Autism Spectrum Australia

The largest autism School Sports Carnival comes to Sydney Olympic Park

  • Posted: Tue, 11/09/2018 - 1:17pm

MEDIA RELEASE - 11 September 2018

Autism Spectrum Australia (Aspect) is bringing its NSW schools together this Wednesday, 12 September, to form the largest autism-specific sports event in the southern hemisphere.

Over 2000 students, teachers and family members are expected to attend the event at the Athletics Centre, Sydney’s Olympic Park, for a day of inclusivity and celebration.

Aspect’s National Director of Education, Elizabeth Gadek, said research shows that children with autism significantly benefit from participating in social activities, but can often miss out on sports and recreational activities because they can feel overwhelming.

“For a child on the autism spectrum, a traditional sports carnival can be quite overwhelming, with crowds, screaming and cheering and loud music.

“At the Aspect Sports Carnival, students get to take part in activities of their choice, in a safe place, and with no judgement,” said Ms Gadek, “And at the end of the day, everyone gets a medal, not just the winners.”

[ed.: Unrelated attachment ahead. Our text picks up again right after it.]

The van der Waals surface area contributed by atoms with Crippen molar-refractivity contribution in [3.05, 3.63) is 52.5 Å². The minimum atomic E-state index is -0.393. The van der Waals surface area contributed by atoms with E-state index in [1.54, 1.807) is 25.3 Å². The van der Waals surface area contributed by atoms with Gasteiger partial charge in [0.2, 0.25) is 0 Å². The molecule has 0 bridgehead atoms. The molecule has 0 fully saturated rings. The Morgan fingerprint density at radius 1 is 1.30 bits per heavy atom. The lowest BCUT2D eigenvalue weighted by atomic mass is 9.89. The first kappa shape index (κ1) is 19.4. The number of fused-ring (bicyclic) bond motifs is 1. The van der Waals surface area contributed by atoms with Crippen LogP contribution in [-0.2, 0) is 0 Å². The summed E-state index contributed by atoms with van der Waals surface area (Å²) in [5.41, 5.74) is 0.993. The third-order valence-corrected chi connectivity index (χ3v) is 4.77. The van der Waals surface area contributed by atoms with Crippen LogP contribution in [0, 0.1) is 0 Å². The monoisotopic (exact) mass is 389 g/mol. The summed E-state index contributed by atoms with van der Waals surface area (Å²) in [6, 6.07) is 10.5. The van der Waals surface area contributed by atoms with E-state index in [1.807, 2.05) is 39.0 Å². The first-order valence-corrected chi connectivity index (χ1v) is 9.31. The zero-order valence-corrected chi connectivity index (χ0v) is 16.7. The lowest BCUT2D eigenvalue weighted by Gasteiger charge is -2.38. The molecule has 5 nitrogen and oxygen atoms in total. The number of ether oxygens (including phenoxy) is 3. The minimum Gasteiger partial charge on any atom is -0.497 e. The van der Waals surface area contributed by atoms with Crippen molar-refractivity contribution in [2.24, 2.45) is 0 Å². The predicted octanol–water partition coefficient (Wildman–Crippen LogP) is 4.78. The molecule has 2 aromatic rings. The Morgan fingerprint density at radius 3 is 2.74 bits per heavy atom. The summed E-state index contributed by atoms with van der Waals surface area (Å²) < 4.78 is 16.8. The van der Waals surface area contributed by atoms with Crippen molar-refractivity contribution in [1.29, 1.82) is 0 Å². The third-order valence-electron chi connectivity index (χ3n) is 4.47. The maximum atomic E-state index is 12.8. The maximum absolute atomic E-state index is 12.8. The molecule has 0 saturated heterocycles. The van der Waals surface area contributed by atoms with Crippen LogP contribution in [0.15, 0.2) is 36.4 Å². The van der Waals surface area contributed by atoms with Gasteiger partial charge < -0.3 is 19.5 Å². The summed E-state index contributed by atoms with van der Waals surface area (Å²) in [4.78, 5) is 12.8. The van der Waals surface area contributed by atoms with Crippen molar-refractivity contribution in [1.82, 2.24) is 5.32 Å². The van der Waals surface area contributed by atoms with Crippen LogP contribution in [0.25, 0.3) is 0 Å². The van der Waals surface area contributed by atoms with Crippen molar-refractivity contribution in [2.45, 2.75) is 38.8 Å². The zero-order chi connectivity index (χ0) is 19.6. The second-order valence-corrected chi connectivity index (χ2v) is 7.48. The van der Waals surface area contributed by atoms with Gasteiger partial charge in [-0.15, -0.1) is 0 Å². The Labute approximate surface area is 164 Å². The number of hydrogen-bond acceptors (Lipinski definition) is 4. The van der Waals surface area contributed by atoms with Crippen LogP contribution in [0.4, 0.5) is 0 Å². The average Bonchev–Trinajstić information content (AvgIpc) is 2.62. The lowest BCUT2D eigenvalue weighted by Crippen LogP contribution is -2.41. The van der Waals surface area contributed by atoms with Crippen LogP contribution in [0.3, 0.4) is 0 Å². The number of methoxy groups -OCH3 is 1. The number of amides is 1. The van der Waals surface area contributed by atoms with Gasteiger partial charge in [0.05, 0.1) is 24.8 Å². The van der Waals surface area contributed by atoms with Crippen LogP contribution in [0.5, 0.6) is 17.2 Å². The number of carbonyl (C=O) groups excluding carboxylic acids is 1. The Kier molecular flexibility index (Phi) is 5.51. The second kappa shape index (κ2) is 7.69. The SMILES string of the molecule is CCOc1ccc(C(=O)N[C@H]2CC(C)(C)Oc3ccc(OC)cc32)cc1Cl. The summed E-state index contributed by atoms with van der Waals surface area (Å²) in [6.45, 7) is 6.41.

The event includes typical sports activities like 100m running races, hurdles, egg and spoon races, as well as some tailored activities such as sensory bubble popping.  

“At Aspect, we foster the strengths, talents and interests of our students and the Sports Carnival gives every one a chance to participate in a range of activities that are adaptable and suitable.”

Manly Sea Eagle players, Brian Kelly and Matthew Wright and members of the Sense Rugby team will be volunteering at the event.  Australian Rugby Sevens Olympian Jesse Parahi founded Sense Rugby with his partner Carlien in 2015, to combine Occupational Therapy and sports to help children with disability.

Event Details:

  • Wednesday 12th September 2018
  • 10am-1.30pm
  • Athletic Centre, Sydney Olympic Park Athletic Centre.

Definition and prevalence of autism

  • Autism can affect the way a person communicates and interacts with other people and his or her environment. Some people on the autism spectrum can have social communication difficulties, strong interests, sensory sensitivities and repetitive behaviour. Autism is completely unique to each individual. 
  • An estimated 1 in 70 Australians are on the autism spectrum



The largest autism School Sports Carnival comes to Sydney Olympic Park